After The Cult broke-up in 2002, Ian Astbury was invited by the original The Doors members Robby Krieger (Guitar) and Ray Manzarek (Keyboards) to be the singer of their project “The Doors Of The 21st Century”, later renamed “Riders On The Storm” and “Manzarek-Krieger” for legal reasons after the court battle the two musicians had with the also original member and co-founder John Densmore, who wasn’t involved in the project.
Astbury, who was part of the project from 2002 to 2007 recalled in an interview with Q104.3 (Transcribed by Blabbermouth) the experience of playing with the legendary American musicians and performing The Doors songs.
Ian Astbury recalls the experience of being part of The Doors project
“I did a hundred and fifty shows with Ray Manzarek and Robby Krieger. It was an honor, a privilege. It was a 12-year courtship — the audition was 12 years. I did a hundred and fifty shows with those guys, and I learned so much from them. They were my teachers, my benefactors, my mentors. I love them dearly. God bless you, Ray. It was a profound experience to do that. I mean, I did as many shows as Morrison.”
“The beauty of that was it was very much Ray and Robby, at that moment… (People) said, ‘Why now? Why are you doing this now?’ And they said, ‘Well, if not now, then when? When can we play our music again.’ And initially John Densmorewas involved. But it descended into fraternal spats — very painful — a familial thing that had to be sorted out and sadly was done in public. I got dragged into court. It was a whole to-do. I was even speaking with Andy Morrison, (Jim’s) brother, and he said, ‘Thank you so much for representing my brother’s music.’ Which was profound, to have that. And meeting people like Michael McClure, who was a mentor for Morrison. And people were giving us their blessing.”
Ian Astbury continued:
“I had to learn 40 songs in six weeks. By show 30, it was integrated; I mean, it really was integrated. We had Phil Chen on bass. We had Ty Dennis on drums, who played with Robby. And of course Ray and Robby. But it was an integrated thing. And we were playing soccer stadiums in Buenos Aires which were being burnt down — 60 thousand people jumping up and down. They broke the foundations of the stadium.”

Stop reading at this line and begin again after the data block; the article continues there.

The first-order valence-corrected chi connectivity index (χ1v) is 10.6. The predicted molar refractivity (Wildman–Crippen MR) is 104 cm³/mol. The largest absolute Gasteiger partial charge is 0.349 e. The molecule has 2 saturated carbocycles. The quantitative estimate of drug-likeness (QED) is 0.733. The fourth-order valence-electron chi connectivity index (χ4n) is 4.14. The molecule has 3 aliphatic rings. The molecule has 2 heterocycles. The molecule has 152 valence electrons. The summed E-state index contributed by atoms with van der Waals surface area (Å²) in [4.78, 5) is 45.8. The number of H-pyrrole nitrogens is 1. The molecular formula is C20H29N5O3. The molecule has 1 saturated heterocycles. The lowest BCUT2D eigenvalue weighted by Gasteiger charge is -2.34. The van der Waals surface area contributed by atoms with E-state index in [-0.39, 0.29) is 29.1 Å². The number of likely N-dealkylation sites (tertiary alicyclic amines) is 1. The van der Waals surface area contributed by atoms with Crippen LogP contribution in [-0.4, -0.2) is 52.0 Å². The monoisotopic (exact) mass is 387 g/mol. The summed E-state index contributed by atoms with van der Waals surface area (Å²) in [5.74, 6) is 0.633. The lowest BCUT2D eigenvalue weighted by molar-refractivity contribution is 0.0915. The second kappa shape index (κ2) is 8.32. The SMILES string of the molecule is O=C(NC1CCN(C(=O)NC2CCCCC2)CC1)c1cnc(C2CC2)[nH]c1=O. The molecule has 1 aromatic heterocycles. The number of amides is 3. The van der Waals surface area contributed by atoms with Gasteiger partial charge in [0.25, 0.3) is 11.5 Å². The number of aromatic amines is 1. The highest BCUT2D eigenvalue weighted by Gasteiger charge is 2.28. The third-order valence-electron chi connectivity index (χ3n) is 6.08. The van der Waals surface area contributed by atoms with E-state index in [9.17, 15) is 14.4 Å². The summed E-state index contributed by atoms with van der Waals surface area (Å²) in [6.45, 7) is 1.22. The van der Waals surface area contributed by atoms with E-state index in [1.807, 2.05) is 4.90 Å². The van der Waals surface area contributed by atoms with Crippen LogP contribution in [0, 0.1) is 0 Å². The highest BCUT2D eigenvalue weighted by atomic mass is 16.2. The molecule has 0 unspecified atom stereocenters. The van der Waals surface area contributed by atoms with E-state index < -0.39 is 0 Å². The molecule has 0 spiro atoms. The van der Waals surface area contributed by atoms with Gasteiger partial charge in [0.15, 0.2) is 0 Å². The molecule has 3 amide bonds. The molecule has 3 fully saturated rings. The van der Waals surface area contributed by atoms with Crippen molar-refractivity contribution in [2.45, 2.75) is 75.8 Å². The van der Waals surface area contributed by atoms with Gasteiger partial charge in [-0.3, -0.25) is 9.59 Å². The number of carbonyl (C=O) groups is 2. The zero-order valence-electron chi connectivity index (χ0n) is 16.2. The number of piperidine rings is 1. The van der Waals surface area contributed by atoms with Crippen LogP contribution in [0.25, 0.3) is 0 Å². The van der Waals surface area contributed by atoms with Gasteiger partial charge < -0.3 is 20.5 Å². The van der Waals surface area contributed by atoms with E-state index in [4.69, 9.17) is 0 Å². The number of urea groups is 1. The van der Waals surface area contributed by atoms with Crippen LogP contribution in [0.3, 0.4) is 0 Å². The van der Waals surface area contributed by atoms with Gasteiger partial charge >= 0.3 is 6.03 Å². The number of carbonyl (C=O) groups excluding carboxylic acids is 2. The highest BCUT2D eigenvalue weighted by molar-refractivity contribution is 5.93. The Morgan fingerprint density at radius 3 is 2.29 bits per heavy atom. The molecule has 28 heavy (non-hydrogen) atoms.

“Or playing in Athens where young people were weeping in front of Ray and Robby and reaching out to them, these old gods, with such emotion. And the emotion around The Doors and the youth that were coming and the energy and the community? That was intoxicating. It meant so much to people. And it’s done — you’ll never see it again.
“I stood at Jim’s grave with Ray and Robby. And I went to walk away and they grabbed me and said, ‘No, you stand here with us. You belong here with us.’ That was one of the most profound, powerful moments. For me, it was so moving. And Robby was very upset, and Ray was very upset. And it was incredibly intimate.
“There was a lot of Doors fans who were skeptical about me doing it. And they chose me for a reason, ’cause I was a certain archetype. Ray said, ‘You’re the archetype. You’re Afro-pagan, Celtic, shamanic Buddhist — you have all of that.’ Ray saw that. They knew that I was cut. ‘Cause there was other individuals considered but Ray didn’t feel that they had the layers of character or experience. ‘Cause I had been in Tibet.”
“I had traveled. I had played in South Africa. I’d traveled worldly and they needed a mature, integrated individual to do it. And also, forget the fact that Morrison and I had the same haircut. It really was about delivering his performance. So that was blessing. A baritone — Morrison was a baritone,” Ian Astbury said.
Born in Heswall, Cheshire, England back in 1962, Ian Astbury achieved fame as the vocalist of The Cult. The band released famous albums like “Love” (1985), “Electric” (1987), “Sonic Temple” (1989) and “Ceremony” (1991). The group was reactivated in 2007 and continues to record new albums and tour around the world. Their latest record is “Under the Midnight Sun” released in 2022.